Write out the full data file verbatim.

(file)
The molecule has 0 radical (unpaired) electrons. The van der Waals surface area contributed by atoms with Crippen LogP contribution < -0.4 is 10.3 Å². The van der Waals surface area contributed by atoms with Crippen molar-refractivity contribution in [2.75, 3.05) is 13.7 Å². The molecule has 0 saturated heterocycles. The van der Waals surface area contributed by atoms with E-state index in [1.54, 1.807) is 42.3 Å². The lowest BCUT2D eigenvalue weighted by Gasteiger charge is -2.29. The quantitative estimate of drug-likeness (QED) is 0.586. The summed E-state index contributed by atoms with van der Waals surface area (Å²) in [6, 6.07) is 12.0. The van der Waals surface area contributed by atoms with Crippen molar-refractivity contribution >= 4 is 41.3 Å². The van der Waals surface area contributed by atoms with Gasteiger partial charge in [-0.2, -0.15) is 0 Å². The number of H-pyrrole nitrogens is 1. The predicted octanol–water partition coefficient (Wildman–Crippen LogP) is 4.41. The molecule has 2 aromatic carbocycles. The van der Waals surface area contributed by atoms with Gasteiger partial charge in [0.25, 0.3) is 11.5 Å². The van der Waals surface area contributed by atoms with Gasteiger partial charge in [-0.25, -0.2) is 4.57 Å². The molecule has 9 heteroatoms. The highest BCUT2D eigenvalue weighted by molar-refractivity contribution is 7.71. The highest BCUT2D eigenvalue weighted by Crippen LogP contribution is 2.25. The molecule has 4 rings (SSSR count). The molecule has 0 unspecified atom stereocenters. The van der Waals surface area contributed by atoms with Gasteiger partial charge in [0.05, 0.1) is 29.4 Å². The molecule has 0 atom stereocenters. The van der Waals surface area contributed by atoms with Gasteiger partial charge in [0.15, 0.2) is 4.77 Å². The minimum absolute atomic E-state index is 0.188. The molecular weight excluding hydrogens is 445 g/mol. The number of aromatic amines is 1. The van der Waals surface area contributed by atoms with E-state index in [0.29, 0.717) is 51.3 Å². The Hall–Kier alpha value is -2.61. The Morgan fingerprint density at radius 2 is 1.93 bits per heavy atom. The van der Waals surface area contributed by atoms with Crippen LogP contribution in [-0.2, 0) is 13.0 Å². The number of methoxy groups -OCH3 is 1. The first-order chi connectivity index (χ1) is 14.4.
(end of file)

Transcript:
The molecule has 0 radical (unpaired) electrons. The van der Waals surface area contributed by atoms with Crippen LogP contribution < -0.4 is 10.3 Å². The van der Waals surface area contributed by atoms with Crippen molar-refractivity contribution in [2.75, 3.05) is 13.7 Å². The molecule has 0 saturated heterocycles. The van der Waals surface area contributed by atoms with E-state index in [1.54, 1.807) is 42.3 Å². The lowest BCUT2D eigenvalue weighted by Gasteiger charge is -2.29. The quantitative estimate of drug-likeness (QED) is 0.586. The summed E-state index contributed by atoms with van der Waals surface area (Å²) in [6, 6.07) is 12.0. The van der Waals surface area contributed by atoms with Crippen molar-refractivity contribution >= 4 is 41.3 Å². The van der Waals surface area contributed by atoms with Gasteiger partial charge in [-0.2, -0.15) is 0 Å². The number of H-pyrrole nitrogens is 1. The predicted octanol–water partition coefficient (Wildman–Crippen LogP) is 4.41. The molecule has 2 aromatic carbocycles. The van der Waals surface area contributed by atoms with Gasteiger partial charge in [0.25, 0.3) is 11.5 Å². The van der Waals surface area contributed by atoms with Gasteiger partial charge in [-0.25, -0.2) is 4.57 Å². The molecule has 9 heteroatoms. The highest BCUT2D eigenvalue weighted by molar-refractivity contribution is 7.71. The highest BCUT2D eigenvalue weighted by Crippen LogP contribution is 2.25. The molecule has 4 rings (SSSR count). The molecule has 0 unspecified atom stereocenters. The van der Waals surface area contributed by atoms with Gasteiger partial charge in [0.05, 0.1) is 29.4 Å². The molecule has 0 atom stereocenters. The van der Waals surface area contributed by atoms with Gasteiger partial charge in [0.15, 0.2) is 4.77 Å². The minimum absolute atomic E-state index is 0.188. The molecular weight excluding hydrogens is 445 g/mol. The number of aromatic amines is 1. The van der Waals surface area contributed by atoms with E-state index in [0.29, 0.717) is 51.3 Å². The Hall–Kier alpha value is -2.61. The Morgan fingerprint density at radius 2 is 1.93 bits per heavy atom. The van der Waals surface area contributed by atoms with Crippen LogP contribution in [-0.2, 0) is 13.0 Å². The number of methoxy groups -OCH3 is 1. The first-order chi connectivity index (χ1) is 14.4.